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Dark Energy

February 12, 2018

The adjective, "dark," often connotes mystery. We have dark secrets, tall, dark strangers, and the dark and stormy night, made famous in the novel, "Paul Clifford," by English novelist, Edward Bulwer-Lytton (1803-1873). This novel also contained the expression, "the great unwashed," that was often used by my father. There's a Bulwer-Lytton Fiction Contest that accepts submissions for opening sentences to the worst of all possible novels.[1]

Edward Bulwer-Lytton

Caricature of Edward Bulwer-Lytton, 1st Baron Lytton (1803-1873).

Lytton was a politician, so the leap to writing fiction was likely not that hard.

The "dark and stormy night" meme notwithstanding, Lytton was a best-selling author of his time and was one of the few novelists to make a lot of money with his art.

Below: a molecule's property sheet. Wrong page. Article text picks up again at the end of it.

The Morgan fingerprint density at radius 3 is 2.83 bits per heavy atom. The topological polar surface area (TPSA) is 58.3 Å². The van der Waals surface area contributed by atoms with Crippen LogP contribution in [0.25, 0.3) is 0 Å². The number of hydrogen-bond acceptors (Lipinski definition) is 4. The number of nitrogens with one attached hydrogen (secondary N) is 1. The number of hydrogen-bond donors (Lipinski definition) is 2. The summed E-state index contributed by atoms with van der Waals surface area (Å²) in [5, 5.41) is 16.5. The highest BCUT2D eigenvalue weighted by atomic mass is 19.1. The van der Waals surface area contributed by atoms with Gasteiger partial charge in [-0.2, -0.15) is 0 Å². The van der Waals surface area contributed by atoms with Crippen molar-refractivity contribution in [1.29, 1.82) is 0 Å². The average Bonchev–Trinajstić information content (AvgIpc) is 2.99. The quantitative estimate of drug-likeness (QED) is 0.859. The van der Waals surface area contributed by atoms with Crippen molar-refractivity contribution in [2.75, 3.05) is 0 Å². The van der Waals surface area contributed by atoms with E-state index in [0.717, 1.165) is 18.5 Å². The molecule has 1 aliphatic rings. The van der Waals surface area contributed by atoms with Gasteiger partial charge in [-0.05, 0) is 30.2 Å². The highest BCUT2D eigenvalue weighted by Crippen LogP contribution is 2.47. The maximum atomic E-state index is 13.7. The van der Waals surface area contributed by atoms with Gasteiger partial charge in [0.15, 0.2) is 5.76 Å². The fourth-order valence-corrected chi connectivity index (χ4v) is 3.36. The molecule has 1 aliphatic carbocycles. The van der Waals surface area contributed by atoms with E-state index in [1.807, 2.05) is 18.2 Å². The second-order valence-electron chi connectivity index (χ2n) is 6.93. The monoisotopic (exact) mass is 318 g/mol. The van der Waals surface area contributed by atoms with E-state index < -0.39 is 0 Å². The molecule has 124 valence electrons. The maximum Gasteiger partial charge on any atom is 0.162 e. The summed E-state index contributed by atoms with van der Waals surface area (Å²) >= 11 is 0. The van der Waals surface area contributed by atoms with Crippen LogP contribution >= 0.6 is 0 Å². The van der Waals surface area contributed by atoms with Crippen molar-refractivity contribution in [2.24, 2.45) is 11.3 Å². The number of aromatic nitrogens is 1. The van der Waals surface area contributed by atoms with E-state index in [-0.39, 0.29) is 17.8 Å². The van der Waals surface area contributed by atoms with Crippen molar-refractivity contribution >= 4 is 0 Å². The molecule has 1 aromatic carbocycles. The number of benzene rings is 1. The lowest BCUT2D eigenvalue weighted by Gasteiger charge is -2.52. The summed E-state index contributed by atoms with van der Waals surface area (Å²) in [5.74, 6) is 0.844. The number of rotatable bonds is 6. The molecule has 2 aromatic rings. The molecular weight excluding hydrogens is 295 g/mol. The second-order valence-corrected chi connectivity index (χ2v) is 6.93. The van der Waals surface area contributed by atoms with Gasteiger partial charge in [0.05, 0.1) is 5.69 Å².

(Caricature from the October 29, 1870, issue of Vanity Fair by Carlo Pellegrini (1839-1889), via Wikimedia Commons)


The darkest mystery of today is the existence of dark energy, a topic that I discussed in an earlier article (Dark Matter Detected? January 8, 2015). Our familiar observable universe has been found to be just a small portion of actual reality. Conventional matter constitutes a mere 5% of the composition of the universe. Dark matter, formerly known as the "missing mass" of the universe, constitutes a remaining 23%. The universe is mostly dark energy (72%), the portion of the universe that causes the acceleration of universal expansion.

Composition of the Universe

Universe in hiding.

The visible is just a small part of our universe. Dark energy and dark matter dominate.

(NASA Illustration / WMAP Science Team).[2]